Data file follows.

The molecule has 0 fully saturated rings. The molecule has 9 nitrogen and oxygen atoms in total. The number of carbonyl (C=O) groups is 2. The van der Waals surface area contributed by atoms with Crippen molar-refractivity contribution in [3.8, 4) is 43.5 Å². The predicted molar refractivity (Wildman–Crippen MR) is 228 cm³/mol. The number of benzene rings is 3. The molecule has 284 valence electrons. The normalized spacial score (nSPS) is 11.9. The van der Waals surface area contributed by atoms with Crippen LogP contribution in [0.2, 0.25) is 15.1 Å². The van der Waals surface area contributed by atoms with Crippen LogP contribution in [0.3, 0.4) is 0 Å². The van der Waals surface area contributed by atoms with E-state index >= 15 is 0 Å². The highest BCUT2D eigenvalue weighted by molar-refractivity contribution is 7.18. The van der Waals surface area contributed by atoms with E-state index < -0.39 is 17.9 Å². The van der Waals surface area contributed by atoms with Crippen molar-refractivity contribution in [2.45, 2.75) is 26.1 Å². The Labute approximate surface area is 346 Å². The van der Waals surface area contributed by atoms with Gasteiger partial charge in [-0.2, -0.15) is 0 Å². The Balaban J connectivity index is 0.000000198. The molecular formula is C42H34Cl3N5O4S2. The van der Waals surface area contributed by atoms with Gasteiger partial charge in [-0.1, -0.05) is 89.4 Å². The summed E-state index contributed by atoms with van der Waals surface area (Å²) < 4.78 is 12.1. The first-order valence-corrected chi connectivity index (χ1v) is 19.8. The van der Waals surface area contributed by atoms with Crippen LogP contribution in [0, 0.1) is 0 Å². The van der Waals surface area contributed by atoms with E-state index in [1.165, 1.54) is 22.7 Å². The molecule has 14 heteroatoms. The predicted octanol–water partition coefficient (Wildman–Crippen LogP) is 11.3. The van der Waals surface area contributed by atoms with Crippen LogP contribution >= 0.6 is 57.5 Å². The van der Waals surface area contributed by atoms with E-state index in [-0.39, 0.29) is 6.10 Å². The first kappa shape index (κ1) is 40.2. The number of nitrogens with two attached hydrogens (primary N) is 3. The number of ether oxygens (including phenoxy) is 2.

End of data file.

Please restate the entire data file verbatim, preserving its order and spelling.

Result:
The molecule has 0 fully saturated rings. The molecule has 9 nitrogen and oxygen atoms in total. The number of carbonyl (C=O) groups is 2. The van der Waals surface area contributed by atoms with Crippen molar-refractivity contribution in [3.8, 4) is 43.5 Å². The predicted molar refractivity (Wildman–Crippen MR) is 228 cm³/mol. The number of benzene rings is 3. The molecule has 284 valence electrons. The normalized spacial score (nSPS) is 11.9. The van der Waals surface area contributed by atoms with Crippen LogP contribution in [0.2, 0.25) is 15.1 Å². The van der Waals surface area contributed by atoms with Crippen LogP contribution in [0.3, 0.4) is 0 Å². The van der Waals surface area contributed by atoms with E-state index >= 15 is 0 Å². The highest BCUT2D eigenvalue weighted by molar-refractivity contribution is 7.18. The van der Waals surface area contributed by atoms with E-state index < -0.39 is 17.9 Å². The van der Waals surface area contributed by atoms with Crippen molar-refractivity contribution in [2.45, 2.75) is 26.1 Å². The Labute approximate surface area is 346 Å². The van der Waals surface area contributed by atoms with Gasteiger partial charge in [-0.2, -0.15) is 0 Å². The Balaban J connectivity index is 0.000000198. The molecular formula is C42H34Cl3N5O4S2. The van der Waals surface area contributed by atoms with Gasteiger partial charge in [-0.1, -0.05) is 89.4 Å². The summed E-state index contributed by atoms with van der Waals surface area (Å²) < 4.78 is 12.1. The first-order valence-corrected chi connectivity index (χ1v) is 19.8. The van der Waals surface area contributed by atoms with Crippen LogP contribution in [0, 0.1) is 0 Å². The van der Waals surface area contributed by atoms with E-state index in [1.165, 1.54) is 22.7 Å². The molecule has 14 heteroatoms. The predicted octanol–water partition coefficient (Wildman–Crippen LogP) is 11.3. The van der Waals surface area contributed by atoms with Crippen LogP contribution >= 0.6 is 57.5 Å². The van der Waals surface area contributed by atoms with E-state index in [-0.39, 0.29) is 6.10 Å². The first kappa shape index (κ1) is 40.2. The number of nitrogens with two attached hydrogens (primary N) is 3. The number of ether oxygens (including phenoxy) is 2.